– DIC
• Disorder of secondary hemostasis
Liver Failure
• Diagnosis of coagulopathy due to liver failure
– Blood film
• Acanthocytes
• Target cells = leptocytes = codocytes
Liver Failure
• Diagnosis of coagulopathy due to liver failure
– Blood film
• Acanthocytes
• Target cells = leptocytes = codocytes
– Factor Assays
• Some say PIVKA most sensitive indicator for
risk of hemorrhage due to liver failure’
• PT and PTT elevated
• ACT elevated if severe
– BMBT
• Normal, then rebleeding if severe
– AT3, TT
• AT3 low, TT prolonged
Paraneoplastic Coagulopathy
• Thrombosis
– Iatrogenic
– Mast cell tumor degranulation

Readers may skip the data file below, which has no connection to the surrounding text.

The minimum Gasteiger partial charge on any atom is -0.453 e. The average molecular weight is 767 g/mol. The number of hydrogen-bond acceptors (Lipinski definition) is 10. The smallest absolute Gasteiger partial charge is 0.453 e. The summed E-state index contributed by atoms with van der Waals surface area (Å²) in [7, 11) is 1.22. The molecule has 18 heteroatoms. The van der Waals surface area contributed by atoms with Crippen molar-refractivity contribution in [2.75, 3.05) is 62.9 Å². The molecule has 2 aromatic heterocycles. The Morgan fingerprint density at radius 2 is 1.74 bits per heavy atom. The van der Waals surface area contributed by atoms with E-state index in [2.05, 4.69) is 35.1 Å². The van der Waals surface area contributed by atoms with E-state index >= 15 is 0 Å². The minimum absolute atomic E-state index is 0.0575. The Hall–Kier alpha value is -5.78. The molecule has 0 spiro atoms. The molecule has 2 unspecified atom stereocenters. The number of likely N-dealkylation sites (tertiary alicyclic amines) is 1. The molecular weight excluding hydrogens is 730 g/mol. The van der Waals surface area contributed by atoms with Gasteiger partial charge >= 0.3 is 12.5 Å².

• Hemorrhage
– Thrombocytopenia
• inflammatory activation of platelets
• Microangiopathy
• Secondary IMT
• Chemotherapy induced bone marrow
suppression
– Thrombocytopathia
– DIC – HAS and inflammatory MGC
– Disruption of blood vessels by tumor invasion
Paraneoplastic Coagulopathy
• 2/3 of dogs with MGT have at least one
abnormal coag test
• Dogs with stage III or IV cancer are more
likely to have coagulopathy
• 83% of dogs taking chemo have at least one
abnormal coag test
• Only 20% of cats with neoplasia have
coaguloapthy
• LSA and HSA are commonly associated with
coagulopathy.
Chemo Drugs Affecting Coagulation
Marrow Suppression
• CCNU
• doxorubicin
• Bleomycin
• Cytosine arabinoside
• Melphalan
• Methotrexate
• Cisplatin, carboplatin
• Actinomycin D
Thrombocytosis
• Vincristine, vinblastine
Thrombocytopathia
• Melphalan
• vincristine
Factor Pdxn Suppression
• L-asparaginase
Vitamin K Antagonism
• Actinomycin D
Dysfibrinogenemia
• Melphalan
Increased fibrin